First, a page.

It felt good to be out of the rain

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I kind of love it!  And . . . just in time, too.  Because it is suddenly feeling very fall-ish here.

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In the desert you can remember your name
'Cause there ain't no one for to give you no pain
La, la, la la la la, la la la, la la...

(Ravelry details here.)

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*  Except for that disaster-wedding-shawl.  But we're just going to let that one go.


Sometimes Mondays

Oh, man.  Sometimes Mondays look like . . . 

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letting go.

You can convince yourself that . . . it's just the laceweight.  (Because things always look wonky with laceweight.

But then it becomes all too obvious on the last row.  (That satisfying last row, y'know . . .  that really pulls everything together.)  
That there is Something Very Wrong.
Something you really should have caught (and done something about) 8 or 10 rows ago.

Because half-way through the final row, you can see that . . . everything is not pulling together anymore.

You apparently lost the plot.  Right there in the middle of a row.  8 or 10 rows back.
(Turns out it wasn't the laceweight.)

And so. . . it is not to be.
Not now.  Probably not ever.
Because you don't have the time.  
Or the energy.  
Or the mindset.  
To fix this.

I'm sure there's a metaphor in there somewhere.

But I'm not going to find it now.

Sometimes Mondays . . . show you that letting go is the only way.
(And it's going to be just fine.)


No Regrets

I said I wasn't going to, but I did.

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Last Friday afternoon, I drove over to check out the Michigan Fiber Festival.

My strategy lately . . .  is to go on Friday afternoon.  The vendors are set up and ready, but the Fiber Festival isn't officially open.  (The workshops and competitive events are going on, though.)  It's perfect for me . . . no crowds, first pick of the yarn, nice time to chat with unhurried vendors, parking is a breeze, and you don't have to pay the entrance fee.  (The downside?  I miss the excitement of being with so many other knitters.  Plus ... the animals are just coming in and getting settled, so seeing them is not an option.)

I haven't been terribly inspired about my knitting lately, so I almost didn't go.  And god knows I don't need any yarn. . . 

But.

I bought yarn.  

I found some really lovely yarn that I am inspired to knit with.  So Win-Win!  (Just need to finish that beaded shawl for Erin first.)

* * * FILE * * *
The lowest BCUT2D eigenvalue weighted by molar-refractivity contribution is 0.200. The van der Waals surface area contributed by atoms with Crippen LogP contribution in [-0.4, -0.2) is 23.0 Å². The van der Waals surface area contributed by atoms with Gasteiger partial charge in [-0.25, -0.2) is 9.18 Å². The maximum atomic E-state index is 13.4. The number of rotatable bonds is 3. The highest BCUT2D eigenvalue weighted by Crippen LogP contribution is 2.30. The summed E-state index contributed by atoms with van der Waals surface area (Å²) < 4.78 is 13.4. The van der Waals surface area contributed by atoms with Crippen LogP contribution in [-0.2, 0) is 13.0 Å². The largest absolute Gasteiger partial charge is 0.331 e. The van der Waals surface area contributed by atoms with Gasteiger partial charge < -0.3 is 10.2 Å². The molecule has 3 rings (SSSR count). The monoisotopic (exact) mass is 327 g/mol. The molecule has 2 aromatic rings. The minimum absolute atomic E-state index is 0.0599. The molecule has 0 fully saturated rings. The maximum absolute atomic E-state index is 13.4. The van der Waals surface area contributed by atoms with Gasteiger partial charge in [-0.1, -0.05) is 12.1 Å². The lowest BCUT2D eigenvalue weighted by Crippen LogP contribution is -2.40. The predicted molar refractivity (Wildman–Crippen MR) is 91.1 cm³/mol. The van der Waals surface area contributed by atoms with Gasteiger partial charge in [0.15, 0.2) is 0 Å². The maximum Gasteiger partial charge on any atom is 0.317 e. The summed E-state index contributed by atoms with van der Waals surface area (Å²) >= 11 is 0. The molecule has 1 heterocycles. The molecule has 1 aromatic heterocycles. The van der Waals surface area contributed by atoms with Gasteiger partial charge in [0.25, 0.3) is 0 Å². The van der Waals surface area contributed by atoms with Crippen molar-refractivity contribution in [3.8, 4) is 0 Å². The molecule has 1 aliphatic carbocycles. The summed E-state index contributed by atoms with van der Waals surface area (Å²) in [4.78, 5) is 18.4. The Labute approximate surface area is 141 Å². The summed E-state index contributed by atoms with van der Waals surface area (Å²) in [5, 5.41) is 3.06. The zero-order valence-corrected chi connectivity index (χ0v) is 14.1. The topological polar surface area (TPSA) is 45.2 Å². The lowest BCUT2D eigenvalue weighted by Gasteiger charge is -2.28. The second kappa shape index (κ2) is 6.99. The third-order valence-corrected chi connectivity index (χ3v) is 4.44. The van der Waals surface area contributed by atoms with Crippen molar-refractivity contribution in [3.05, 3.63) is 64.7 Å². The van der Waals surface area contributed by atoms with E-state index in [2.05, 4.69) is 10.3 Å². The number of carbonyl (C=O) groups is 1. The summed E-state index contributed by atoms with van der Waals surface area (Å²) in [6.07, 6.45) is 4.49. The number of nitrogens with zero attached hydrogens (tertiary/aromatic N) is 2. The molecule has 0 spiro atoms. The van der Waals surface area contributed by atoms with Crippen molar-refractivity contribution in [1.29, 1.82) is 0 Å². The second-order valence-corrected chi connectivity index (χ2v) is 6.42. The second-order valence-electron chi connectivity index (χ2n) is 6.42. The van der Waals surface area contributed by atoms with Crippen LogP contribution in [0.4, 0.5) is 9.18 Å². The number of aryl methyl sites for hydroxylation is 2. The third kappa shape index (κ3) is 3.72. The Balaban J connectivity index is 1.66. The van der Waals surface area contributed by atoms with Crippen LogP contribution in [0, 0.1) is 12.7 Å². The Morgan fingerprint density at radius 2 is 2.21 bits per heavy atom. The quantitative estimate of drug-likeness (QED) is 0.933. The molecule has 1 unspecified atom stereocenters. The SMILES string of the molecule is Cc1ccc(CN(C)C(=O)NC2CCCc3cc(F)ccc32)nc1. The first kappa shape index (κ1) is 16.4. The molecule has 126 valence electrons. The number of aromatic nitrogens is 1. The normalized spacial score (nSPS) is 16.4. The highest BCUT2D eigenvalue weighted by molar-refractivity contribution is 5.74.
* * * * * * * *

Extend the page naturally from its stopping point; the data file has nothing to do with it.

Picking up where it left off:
What I like best about going to the Fiber Festival is finding yarn-dyers and spinners that I'd never hear about otherwise.  This year, I found a spinner/dyer from Cincinnati who works with very unconventional fiber bases and creates absolutely beautiful color combinations.  (I nearly had a serious "falling down" in that booth.  I wanted every skein I touched -- and that doesn't happen much to me anymore.)  And another from Ohio that puts interesting and unexpected "bits" in her yarn (also some very unexpected color combinations).  I found a small Traverse City (Michigan) company that locally-sources every aspect of their yarn production:  local alpaca and sheep, local dyes, local everything.  Their colors are to die for -- and all inspired by Northern Michigan landmarks and Traverse City hot spots.  (Bought some of that, too.)  (I love their "farm-to-needles" approach.)

No pictures.  Sorry.  You'll just have to wait until I knit with it.

And knit with it I will!

I wasn't planning to go to the Fiber Festival this year . . . but I'm awfully glad I did.

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In eclipse news . . . we're busy putting together our old-school viewing boxes this morning.  And my dad scored a pair of official eclipse glasses.  Sadly, we probably won't be using any of our devices.  We're expecting heavy cloud-cover here . . . just around eclipse time.  Oh, well.  We can watch it live on the Internet here at the NASA live-coverage site.


No Time for Unraveling

My knitting has been very slow this summer.  A row here; a row there.  Some days, not even a stitch.

I finally finished this earlier this week . . . 

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That's Kirsten Kapur's Mystery Shawl 2017 -- in all its unblocked glory.  (I don't have a good place to block up north, and the well water is just kind of . . . well, smelly.  I will block when I get home.)  

And now, I'm working on this blob of lace weight . . .

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Because, really.  With less than 3 weeks until a wedding, shouldn't every mother-of-the-bride be working on a lace shawl with beads for her daughter?  (Like the title says, no time for unraveling.)

(If you hear maniacal laughter in the background, just smile and look away.)

Reading continues apace.  I may get a Bingo coverall after all, but it's hard to tell at this point.  Right now, I'm slogging through John Irving's Last Night in Twisted River (we'll just say . . . this one is NOT A Prayer for Owen Meany* - although it's every bit as long -  and leave it at that).  I've also just started Beartown (Fredrik Backman) -- which is, so far, everything you've already heard it is.  (Watch for a Bingo update post tomorrow for a more detailed look at my recent reading.)

How about you?  What are you knitting and reading today?

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Today's post is part of Kat's Unravled Wednesdays.  See what everyone else has to say here.

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* One of my top-5 favorite books Of All Time.